These cams have become the spine of our BoP Project. We check them several times a day and discuss all kinds of things. The cams have also led to Alice’s interest in backyard birds so we usually spend some time observing birds via the cornell university bird cams. It was nice to see Alice take to this project with so much gusto! She began watching the cams and drawing the birds and decided that she wanted to write and illustrate her own bird book. She burned bright and fast and the bird book project lasted about a week and a half before her interest started to decline.
Fin’s interest however has stayed pretty much the same. He is still very interested but he doesn’t produce a lot of physical expressions of his interest. I have to constantly check myself because I have a difficult time not thinking of this behavior as lazy. I know he has the information in there…I just have a difficult time easing him into ways to express them and providing him with the tools to make his learning more active. But I am working on it. Besides the cams we have spent a far amount of time bird watching, we know that there are a couple of Red-tailed hawks in our neighborhood so we have been trying to find them when we are out in the neighborhood, the kids got to attend an event called RaptorFest where they got to get up close to all kinds of BoP, we dissected an owl pellet and tried to identify the bones, we have measured the size of next on our carpet with masking tape and compared the sizes of a hummingbirds next to an eagles next and so on. We’ve used our birdcam and our bird books to help us ID birds when we didn’t know what they were and have corresponded with the experts over at The Cornell Lab of Ornithology via Twitter to get clarity when we weren’t sure. We’ve read so many good books, I will have to do a posting on them eventually but quickly this one was excellent, especially because the Eagles we were observing had laid eggs. This one about Pale Male was good for us being it is about Red Tailed Hawks living here in NYC. Since we recently discovered Alessodra’s Great Horned Owl cam we’ve been reading this one and this one.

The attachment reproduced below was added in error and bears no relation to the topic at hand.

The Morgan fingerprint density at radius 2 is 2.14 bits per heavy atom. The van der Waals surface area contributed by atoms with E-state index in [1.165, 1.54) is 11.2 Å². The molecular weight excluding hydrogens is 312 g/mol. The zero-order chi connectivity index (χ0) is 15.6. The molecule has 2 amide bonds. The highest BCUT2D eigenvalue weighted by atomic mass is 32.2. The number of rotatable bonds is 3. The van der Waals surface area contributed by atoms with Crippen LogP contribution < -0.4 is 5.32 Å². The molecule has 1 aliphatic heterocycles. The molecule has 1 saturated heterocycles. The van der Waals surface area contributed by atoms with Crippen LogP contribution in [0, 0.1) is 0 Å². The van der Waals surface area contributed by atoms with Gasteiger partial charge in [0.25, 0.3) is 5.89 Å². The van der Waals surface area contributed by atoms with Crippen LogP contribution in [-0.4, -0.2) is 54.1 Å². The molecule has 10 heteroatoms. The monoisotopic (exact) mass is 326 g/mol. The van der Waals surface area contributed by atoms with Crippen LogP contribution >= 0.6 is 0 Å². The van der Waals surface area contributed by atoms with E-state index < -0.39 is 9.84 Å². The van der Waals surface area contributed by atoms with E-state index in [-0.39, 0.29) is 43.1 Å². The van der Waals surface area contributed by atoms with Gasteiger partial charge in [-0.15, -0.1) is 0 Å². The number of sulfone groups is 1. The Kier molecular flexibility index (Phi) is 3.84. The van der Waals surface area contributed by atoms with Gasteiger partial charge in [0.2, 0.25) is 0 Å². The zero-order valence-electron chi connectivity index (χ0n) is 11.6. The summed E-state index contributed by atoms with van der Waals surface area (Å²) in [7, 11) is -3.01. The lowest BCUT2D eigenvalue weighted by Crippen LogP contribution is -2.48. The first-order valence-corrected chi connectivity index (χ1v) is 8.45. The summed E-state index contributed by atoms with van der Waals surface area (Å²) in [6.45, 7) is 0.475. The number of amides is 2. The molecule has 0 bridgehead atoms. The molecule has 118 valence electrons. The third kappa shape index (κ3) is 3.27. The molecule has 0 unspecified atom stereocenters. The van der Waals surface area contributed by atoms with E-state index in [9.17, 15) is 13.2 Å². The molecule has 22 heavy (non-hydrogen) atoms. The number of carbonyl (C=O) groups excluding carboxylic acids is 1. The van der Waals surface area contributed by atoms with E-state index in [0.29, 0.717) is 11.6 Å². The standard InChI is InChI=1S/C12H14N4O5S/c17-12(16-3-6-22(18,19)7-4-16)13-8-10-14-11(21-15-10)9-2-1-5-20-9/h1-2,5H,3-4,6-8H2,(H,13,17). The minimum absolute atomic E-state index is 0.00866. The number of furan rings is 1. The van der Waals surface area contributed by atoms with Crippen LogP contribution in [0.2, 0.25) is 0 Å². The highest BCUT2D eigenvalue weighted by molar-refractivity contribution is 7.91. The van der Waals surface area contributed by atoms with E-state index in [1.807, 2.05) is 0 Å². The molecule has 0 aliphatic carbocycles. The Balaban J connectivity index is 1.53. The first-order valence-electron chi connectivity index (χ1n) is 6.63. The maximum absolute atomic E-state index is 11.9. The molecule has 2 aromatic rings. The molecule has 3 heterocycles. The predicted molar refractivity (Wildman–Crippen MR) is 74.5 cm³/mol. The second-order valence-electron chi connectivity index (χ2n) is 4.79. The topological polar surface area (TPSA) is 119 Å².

Where are we now:
I would say we are still going strong with the all the bird projects. As I mentioned I have a difficult time figuring out how to encourage Finley to create a physical expression of what he has learned. He doesn’t take to art without a lot of convincing and he has a difficult time writing. Not with expressing expressing what he wants to write but I do believe he becomes overwhelmed with the physicality of writing and thinking of what to write and processing all of the “rules” of writing like capitalization, commas etc. Alice is in and out of many things but she still comes back to the birds at least once a week. She is definitely more interested in the observation than the nitty gritty details, so it has been nice to start off at her level and then when me and Fin start to dig deeper she is happy enough to begin something new or hangout and listen.
As if I know! We will just keep digging deep until we feel we have finished. I have noticed that Fin is somewhat less eager to check the cams. But I think if I can engage him with the goal of a making something then we will be on to another phase of this project. I was had planed on including photos of what they have done thus far but this post is getting long! The next post will include photos of what they have created.
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So after one running post I think I am an expert right!